Supreme Court today took Karnataka and Tamil Nadu governments to task for failing to check violence following its order on the Cauvery dispute, asserting that its verdict "has to be complied with" and violent agitation would serve no purpose as those aggrieved were free to take legal recourse.
Asserting that the people cannot take law into their hands, the apex court directed the two states to ensure there is no violence, agitation, destruction and damage to properties following its order on Cauvery water sharing and asked them to maintain peace, calm and dignity for law.
"We are compelled to state that it is the duty of both the states (Tamil Nadu and Karnataka) to see that no violence, agitation or destruction of properties takes place," a bench of Justices Dipak Misra and U U Lalit said, adding "we sincerely hope that wisdom shall prevail on competent authorities of both the states and that peace will prevail."
The bench also warned that "when there is court order, there should not be any violent agitations and any party aggrieved has the liberty to take legal recourse for mitigation of their grievances."
"We reiterate neither any strike nor bandh or agitation can take place when the court has passed an order and it has to be complied with. In any difficulty, concerned parties can approach the court and people cannot take law unto themselves. It is the obligation of both the states to prevent such actions," the bench said referring to its 2009 judgement which had laid down guidelines to deal with situations of violence and destruction of properties by protestors and agitators.
"We expect both the states to maintain peace, calm, harmony and dignity for law", the bench said.
The apex court, which posted the hearing on September 20 on the plea for direction to both states to take preventive measures and assessing the damages to public and private properties during agitation, said it will also take up the main matter of Cauvery water dispute.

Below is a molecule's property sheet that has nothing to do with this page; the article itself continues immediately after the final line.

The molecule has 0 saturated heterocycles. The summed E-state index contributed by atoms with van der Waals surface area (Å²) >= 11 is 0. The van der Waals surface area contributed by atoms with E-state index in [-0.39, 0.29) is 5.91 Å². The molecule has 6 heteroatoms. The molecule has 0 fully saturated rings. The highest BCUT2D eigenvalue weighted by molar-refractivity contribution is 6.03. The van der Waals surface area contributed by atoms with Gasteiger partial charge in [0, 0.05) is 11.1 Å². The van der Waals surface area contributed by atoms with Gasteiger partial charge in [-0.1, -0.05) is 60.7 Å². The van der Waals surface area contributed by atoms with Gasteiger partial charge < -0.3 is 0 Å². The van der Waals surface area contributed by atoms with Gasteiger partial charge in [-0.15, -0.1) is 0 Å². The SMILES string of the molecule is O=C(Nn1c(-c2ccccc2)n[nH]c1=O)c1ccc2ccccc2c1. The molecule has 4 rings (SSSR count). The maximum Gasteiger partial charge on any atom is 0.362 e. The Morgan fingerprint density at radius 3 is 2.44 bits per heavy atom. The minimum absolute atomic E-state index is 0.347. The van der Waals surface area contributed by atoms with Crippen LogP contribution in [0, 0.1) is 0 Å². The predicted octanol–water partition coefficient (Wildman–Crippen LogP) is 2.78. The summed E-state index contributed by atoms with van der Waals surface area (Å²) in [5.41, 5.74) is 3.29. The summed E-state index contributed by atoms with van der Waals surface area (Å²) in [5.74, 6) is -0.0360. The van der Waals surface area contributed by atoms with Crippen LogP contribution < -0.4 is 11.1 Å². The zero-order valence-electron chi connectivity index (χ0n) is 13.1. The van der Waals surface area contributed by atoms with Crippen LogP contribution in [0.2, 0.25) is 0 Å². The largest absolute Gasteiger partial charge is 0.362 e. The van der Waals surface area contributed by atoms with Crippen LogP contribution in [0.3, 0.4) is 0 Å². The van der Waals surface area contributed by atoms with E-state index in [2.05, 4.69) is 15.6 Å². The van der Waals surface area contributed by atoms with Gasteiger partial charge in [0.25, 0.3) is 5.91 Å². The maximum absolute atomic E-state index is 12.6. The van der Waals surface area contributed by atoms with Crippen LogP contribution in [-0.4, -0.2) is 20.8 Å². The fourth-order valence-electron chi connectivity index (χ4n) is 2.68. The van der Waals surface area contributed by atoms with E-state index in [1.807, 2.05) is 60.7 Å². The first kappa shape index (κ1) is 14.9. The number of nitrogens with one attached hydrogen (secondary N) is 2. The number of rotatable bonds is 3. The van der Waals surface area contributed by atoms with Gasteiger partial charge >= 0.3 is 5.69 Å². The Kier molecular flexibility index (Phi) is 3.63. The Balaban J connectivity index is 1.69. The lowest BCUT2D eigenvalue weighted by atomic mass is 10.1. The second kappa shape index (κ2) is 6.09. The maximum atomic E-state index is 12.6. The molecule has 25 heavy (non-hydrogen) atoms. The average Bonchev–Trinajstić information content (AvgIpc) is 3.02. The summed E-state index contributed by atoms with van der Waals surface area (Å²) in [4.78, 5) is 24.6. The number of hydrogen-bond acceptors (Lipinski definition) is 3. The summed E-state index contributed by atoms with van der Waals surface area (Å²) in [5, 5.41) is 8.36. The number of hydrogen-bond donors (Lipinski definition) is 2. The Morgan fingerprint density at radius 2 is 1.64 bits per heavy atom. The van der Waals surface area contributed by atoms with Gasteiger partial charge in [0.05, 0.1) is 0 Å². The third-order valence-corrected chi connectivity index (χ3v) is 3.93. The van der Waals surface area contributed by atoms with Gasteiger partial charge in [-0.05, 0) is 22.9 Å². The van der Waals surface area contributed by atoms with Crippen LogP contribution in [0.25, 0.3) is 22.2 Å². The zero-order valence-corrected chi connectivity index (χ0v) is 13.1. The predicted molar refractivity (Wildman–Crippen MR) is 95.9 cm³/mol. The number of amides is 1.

On being pointed out by senior advocate Adish Aggarwala, appearing for petitioner P Shivakumar that today 'Rail Roko' was organised in Karnataka and tomorrow a similar agitation will be held in Tamil Nadu, the bench said it was the sacred duty to see no agitation, damage or destruction of property takes place.
When the court questioned his locus standi, Shivakumar said he was a social activist and a resident of Kanyakumari in Tamil Nadu and added that he was aggrieved by the violence in both states in which public, private properties were being damaged by local groups.
The bench observed that as per media reports, the situation was returning to normal and asked the petitioner to specify what was the present state of affair.
Counsel for petitioner then told the bench that due to the 'rail roko' agitation, buses were also not plying in Karnataka apprehending violence and a similar 'bandh' call has been given in Tamil Nadu for tomorrow.
Approximately Rs 25,000 crore worth of properties have been damaged in violence in the two states and the apex court had specifically directed in 2009 that if there is violence in these two states, these have to be reported to the apex court, the counsel said.
The court had yesterday agreed to hear the plea seeking direction to the Centre, Tamil Nadu and Karnataka to maintain law and order in these two states witnessing violent protests in the wake of a row over distribution of Cauvery water.
On September 12, the apex court modified its earlier order on sharing of Cauvery water and directed Karnataka to release 12,000 cusecs instead of 15,000 cusecs per day till September 20 to Tamil Nadu.
Rejecting Karnataka's plea seeking that its September 5 order for release of 15,000 cusecs of water to Tamil Nadu be kept in abeyance, the court had asked the Executive to ensure compliance. It was also critical of the language used in Karnataka's plea.